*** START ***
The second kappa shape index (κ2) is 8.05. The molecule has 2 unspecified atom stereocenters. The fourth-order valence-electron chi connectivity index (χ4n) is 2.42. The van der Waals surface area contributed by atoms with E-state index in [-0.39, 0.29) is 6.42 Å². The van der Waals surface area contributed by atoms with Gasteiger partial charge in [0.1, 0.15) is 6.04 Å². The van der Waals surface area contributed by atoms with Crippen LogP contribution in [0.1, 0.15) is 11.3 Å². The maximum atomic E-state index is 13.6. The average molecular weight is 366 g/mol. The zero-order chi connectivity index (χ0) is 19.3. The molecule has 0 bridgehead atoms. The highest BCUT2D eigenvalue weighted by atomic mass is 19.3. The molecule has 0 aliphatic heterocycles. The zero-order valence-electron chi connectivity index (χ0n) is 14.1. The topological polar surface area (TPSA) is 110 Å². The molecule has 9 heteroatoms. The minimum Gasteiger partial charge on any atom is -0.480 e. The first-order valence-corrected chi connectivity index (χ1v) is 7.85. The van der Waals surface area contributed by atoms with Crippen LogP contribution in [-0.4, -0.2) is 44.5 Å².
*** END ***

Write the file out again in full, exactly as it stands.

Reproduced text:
The second kappa shape index (κ2) is 8.05. The molecule has 2 unspecified atom stereocenters. The fourth-order valence-electron chi connectivity index (χ4n) is 2.42. The van der Waals surface area contributed by atoms with E-state index in [-0.39, 0.29) is 6.42 Å². The van der Waals surface area contributed by atoms with Gasteiger partial charge in [0.1, 0.15) is 6.04 Å². The van der Waals surface area contributed by atoms with Crippen LogP contribution in [0.1, 0.15) is 11.3 Å². The maximum atomic E-state index is 13.6. The average molecular weight is 366 g/mol. The zero-order chi connectivity index (χ0) is 19.3. The molecule has 0 bridgehead atoms. The highest BCUT2D eigenvalue weighted by atomic mass is 19.3. The molecule has 0 aliphatic heterocycles. The zero-order valence-electron chi connectivity index (χ0n) is 14.1. The topological polar surface area (TPSA) is 110 Å². The molecule has 9 heteroatoms. The minimum Gasteiger partial charge on any atom is -0.480 e. The first-order valence-corrected chi connectivity index (χ1v) is 7.85. The van der Waals surface area contributed by atoms with Crippen LogP contribution in [-0.4, -0.2) is 44.5 Å².